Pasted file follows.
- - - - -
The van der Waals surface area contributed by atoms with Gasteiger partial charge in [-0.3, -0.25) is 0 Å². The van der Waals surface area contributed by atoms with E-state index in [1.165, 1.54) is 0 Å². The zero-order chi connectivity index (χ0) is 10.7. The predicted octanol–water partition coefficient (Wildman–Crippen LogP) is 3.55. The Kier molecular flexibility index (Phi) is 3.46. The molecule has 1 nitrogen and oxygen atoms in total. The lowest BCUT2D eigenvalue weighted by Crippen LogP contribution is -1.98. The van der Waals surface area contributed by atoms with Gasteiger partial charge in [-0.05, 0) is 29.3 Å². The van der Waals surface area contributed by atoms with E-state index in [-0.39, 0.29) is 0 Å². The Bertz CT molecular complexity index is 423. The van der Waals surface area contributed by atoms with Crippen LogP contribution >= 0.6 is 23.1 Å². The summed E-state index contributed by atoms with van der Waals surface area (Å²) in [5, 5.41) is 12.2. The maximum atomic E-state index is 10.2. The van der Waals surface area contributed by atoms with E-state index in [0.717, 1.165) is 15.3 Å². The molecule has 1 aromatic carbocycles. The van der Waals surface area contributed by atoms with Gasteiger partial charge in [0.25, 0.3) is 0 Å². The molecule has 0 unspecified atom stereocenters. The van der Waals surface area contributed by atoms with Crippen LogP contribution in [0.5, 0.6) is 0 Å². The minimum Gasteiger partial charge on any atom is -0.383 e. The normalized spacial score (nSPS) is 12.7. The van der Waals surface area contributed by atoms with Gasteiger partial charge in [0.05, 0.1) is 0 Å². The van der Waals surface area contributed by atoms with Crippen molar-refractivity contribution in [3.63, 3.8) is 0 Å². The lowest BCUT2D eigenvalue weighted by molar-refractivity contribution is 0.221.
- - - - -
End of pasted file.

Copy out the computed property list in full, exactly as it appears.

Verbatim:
The van der Waals surface area contributed by atoms with Gasteiger partial charge in [-0.3, -0.25) is 0 Å². The van der Waals surface area contributed by atoms with E-state index in [1.165, 1.54) is 0 Å². The zero-order chi connectivity index (χ0) is 10.7. The predicted octanol–water partition coefficient (Wildman–Crippen LogP) is 3.55. The Kier molecular flexibility index (Phi) is 3.46. The molecule has 1 nitrogen and oxygen atoms in total. The lowest BCUT2D eigenvalue weighted by Crippen LogP contribution is -1.98. The van der Waals surface area contributed by atoms with Gasteiger partial charge in [-0.05, 0) is 29.3 Å². The van der Waals surface area contributed by atoms with E-state index in [-0.39, 0.29) is 0 Å². The Bertz CT molecular complexity index is 423. The van der Waals surface area contributed by atoms with Crippen LogP contribution >= 0.6 is 23.1 Å². The summed E-state index contributed by atoms with van der Waals surface area (Å²) in [5, 5.41) is 12.2. The maximum atomic E-state index is 10.2. The van der Waals surface area contributed by atoms with E-state index in [0.717, 1.165) is 15.3 Å². The molecule has 1 aromatic carbocycles. The van der Waals surface area contributed by atoms with Gasteiger partial charge in [0.25, 0.3) is 0 Å². The molecule has 0 unspecified atom stereocenters. The van der Waals surface area contributed by atoms with Crippen LogP contribution in [0.5, 0.6) is 0 Å². The minimum Gasteiger partial charge on any atom is -0.383 e. The normalized spacial score (nSPS) is 12.7. The van der Waals surface area contributed by atoms with Gasteiger partial charge in [0.05, 0.1) is 0 Å². The van der Waals surface area contributed by atoms with Crippen molar-refractivity contribution in [3.63, 3.8) is 0 Å². The lowest BCUT2D eigenvalue weighted by molar-refractivity contribution is 0.221.